Virt-manager uses libvirt and it's a manager of many hypervisors, including the one that we want to use here: QEMU/KVM.
Why do I need to virtualize?
- To learn about a new O.S.
- To configure a hardware that has a setup only for that operating system
- To use a software that only works on another
I want to know more
3. Virtual machine
What we absolutely must know
1. What is my CPU. Identify it and make sure it's at least a quad core. TAKE A LOOK AT CPU-World
2. Check if the 'virtualization parameters' are enabled on BIOS using
LC_ALL=C lscpu | grep Virtualization
3. How much memory I have. Check the RAM and verify that is at least 4GB.
4. The amount of free space on my hard drive. The virtual machine can use a disk image file so extra partitions are not necessary.
5. The minimum hardware requirements of the operating system you want to install as a virtual machine.
Install virt-manager, qemu and all dependencies
sudo pacman -S --needed virt-manager qemu-desktop libvirt edk2-ovmf dnsmasq iptables-nft
For TPM support:
sudo pacman -S --asdeps swtpm
Enable and start service
sudo systemctl enable libvirtd.service sudo systemctl start libvirtd.service
Add user to libvirt group to use the system-level virtual machines (qemu:///system)
sudo usermod -a -G libvirt $USER
Using Virt-Manager for guest creation
0. Prepare installation image. If you're going to install Windows, prepare the Virtio driver image too.
1. Launch menu Virtual Machine Manager. It should already have a LXC connection. You can disconnect and remove it if you don't use LXC.
2. Go to File, choose Add Connection and choose hypervisor QEMU/KVM, or QEMU/KVM user session if you don't want system-level virtual machines. Click on connect.
3. You need directory pools to store the disk images of virtual machines or the ISO file of CD/DVD. Double click qemu/kvm, go on storage and add by clicking + the path to the folder where you have the iso and the folder where create the virtual machine.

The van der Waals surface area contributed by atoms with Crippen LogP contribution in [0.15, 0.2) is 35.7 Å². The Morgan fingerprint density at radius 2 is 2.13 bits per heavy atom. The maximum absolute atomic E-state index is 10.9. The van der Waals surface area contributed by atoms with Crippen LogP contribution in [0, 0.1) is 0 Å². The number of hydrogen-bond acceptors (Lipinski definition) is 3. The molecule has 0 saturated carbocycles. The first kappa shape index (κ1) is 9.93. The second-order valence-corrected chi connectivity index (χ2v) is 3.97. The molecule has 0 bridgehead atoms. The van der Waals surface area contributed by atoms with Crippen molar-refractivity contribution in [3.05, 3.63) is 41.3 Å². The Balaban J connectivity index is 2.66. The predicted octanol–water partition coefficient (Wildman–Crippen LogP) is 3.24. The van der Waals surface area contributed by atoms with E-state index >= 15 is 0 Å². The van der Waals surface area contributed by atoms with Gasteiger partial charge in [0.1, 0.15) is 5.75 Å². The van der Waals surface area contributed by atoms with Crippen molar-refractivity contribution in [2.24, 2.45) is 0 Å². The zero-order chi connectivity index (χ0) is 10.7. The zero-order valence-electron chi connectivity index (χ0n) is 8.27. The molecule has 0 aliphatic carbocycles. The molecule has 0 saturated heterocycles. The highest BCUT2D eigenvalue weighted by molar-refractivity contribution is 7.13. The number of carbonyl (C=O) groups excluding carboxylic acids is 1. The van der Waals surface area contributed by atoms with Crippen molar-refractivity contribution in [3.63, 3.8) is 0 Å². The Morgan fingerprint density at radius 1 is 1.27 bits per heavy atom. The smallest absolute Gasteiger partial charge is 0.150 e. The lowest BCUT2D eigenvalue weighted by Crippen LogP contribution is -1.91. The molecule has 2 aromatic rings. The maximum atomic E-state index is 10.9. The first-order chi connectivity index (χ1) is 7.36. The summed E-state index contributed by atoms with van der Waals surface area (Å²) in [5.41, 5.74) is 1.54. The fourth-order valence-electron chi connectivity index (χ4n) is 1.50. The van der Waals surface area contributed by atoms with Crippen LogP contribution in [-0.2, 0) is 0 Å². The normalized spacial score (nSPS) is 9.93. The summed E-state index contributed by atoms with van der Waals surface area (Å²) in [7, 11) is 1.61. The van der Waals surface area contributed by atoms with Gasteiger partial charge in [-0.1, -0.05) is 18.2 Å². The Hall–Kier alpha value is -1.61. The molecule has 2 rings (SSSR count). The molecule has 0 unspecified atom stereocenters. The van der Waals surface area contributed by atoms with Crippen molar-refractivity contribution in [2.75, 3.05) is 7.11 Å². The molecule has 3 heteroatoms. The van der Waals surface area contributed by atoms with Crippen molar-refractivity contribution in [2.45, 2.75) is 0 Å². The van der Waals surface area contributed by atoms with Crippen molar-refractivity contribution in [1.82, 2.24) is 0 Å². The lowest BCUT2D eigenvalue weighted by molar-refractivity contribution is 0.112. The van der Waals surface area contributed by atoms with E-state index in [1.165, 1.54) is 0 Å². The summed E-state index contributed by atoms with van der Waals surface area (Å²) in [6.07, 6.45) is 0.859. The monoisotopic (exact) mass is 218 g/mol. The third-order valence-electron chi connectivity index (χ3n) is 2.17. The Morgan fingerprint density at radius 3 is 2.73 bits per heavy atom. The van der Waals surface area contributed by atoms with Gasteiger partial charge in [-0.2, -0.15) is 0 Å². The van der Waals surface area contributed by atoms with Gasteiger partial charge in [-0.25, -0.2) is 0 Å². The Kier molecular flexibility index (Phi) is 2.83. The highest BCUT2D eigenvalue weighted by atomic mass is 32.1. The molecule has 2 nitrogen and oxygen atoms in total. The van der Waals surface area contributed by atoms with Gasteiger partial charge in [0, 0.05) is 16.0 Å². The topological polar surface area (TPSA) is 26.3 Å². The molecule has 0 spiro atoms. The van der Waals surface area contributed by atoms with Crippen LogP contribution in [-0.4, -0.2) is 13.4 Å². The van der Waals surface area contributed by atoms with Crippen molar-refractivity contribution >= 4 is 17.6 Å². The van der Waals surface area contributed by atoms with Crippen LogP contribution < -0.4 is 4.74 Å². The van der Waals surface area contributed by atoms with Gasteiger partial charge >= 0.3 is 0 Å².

4. Click on create a new virtual machine: select Local install media (ISO image or CDROM), and select the installation ISO image and OS type (if not detected).
5. How many CPU assign and how much memory? (check the recommended requirements of O.S. that you are installing)
6. Create the file system of the virtual machine by selecting Select or create custom storage and click Manage.... Under your desired directory pool, create the volume of the virtual machine (default in qcow2 format). How many GB? Check the recommended requirements O.S. you install.
7.Assign a name to the machine and flag customize configuration before install. You have access to the screen with all the hardware that will be virtualized, do a check if there is all that is needed to initialize and launch the installer.
8. In Overview, change the firmware to UEFI for future-proof capacity.
9. Change the type of SATA Disk 1 (the disk image of the creating virtual machine) to virtio for better performance. Change discard mode to unmap, and then apply the change. You should notice the device name would change from SATA Disk 1 to VirtIO Disk 1.
10. Set the NIC type to virtio too for better network performance.
11. Add TPM chip, select TIS model through Emulated device backend.
12. Add a watchdog to reboot the guest when it hangs. Leave the settings as default.
13. And a hardware RNG, to get entropy from the host.
14. Click on the top to start installation.
Install guest additions
Once the VM is started and running you have to install the spice guest tools.
For Windows is a single package: spice-guest-tools-xxxx.exe
For linux are: spice-vdagent and xf86-video-qxl. If you visrtualize a linux distro you can install them with their package manager
Visit: Spice download
Tune the display settings
The default model of display card is QXL. If your virtual machine is Linux system, you can change it to virtio and enable 3D acceleration for better graphic performance.
Windows virtual machine, however doesn't support virtio display yet. Nevertheless, we can increase its VGA memory from the default 16 MB to 64 MB to allow higher display resolution and slightly better 2D graphical performance.
To do so, we need to edit the XML file of the virtual machine.
- In virt-manager, go to edit > preference, and check Enable XML edit.
- In virtual machine details, go to display card. Under the XML tab, change the value of vgamem to 65536, then apply the change.
File sharing between host and guest
For Linux guests, Virtio-FS and 9p are available for file sharing. See ArchWiki for more information.
For Windows guest, the easiest way to share file between host and guest is through SAMBA.
- Create a SAMBA usershare
- In Windows guest, enter \\192.168.122.1 in the file explorer, and you should be able to see the usershare on your host.
- Map that SAMBA usershare to a new drive, and connect to it with the appropriate credential. That's it.
Check this article for more information.
Check this article to customize vCPU topology for better performance.
For example, my CPU has 1 socket, 8 cores, and 16 threads in total. The automatic topology assigns 4 sockets, 1 core, and 1 thread to my guest. After changing it to 1 socket, 4 cores, and 1 thread, the performance increases significantly.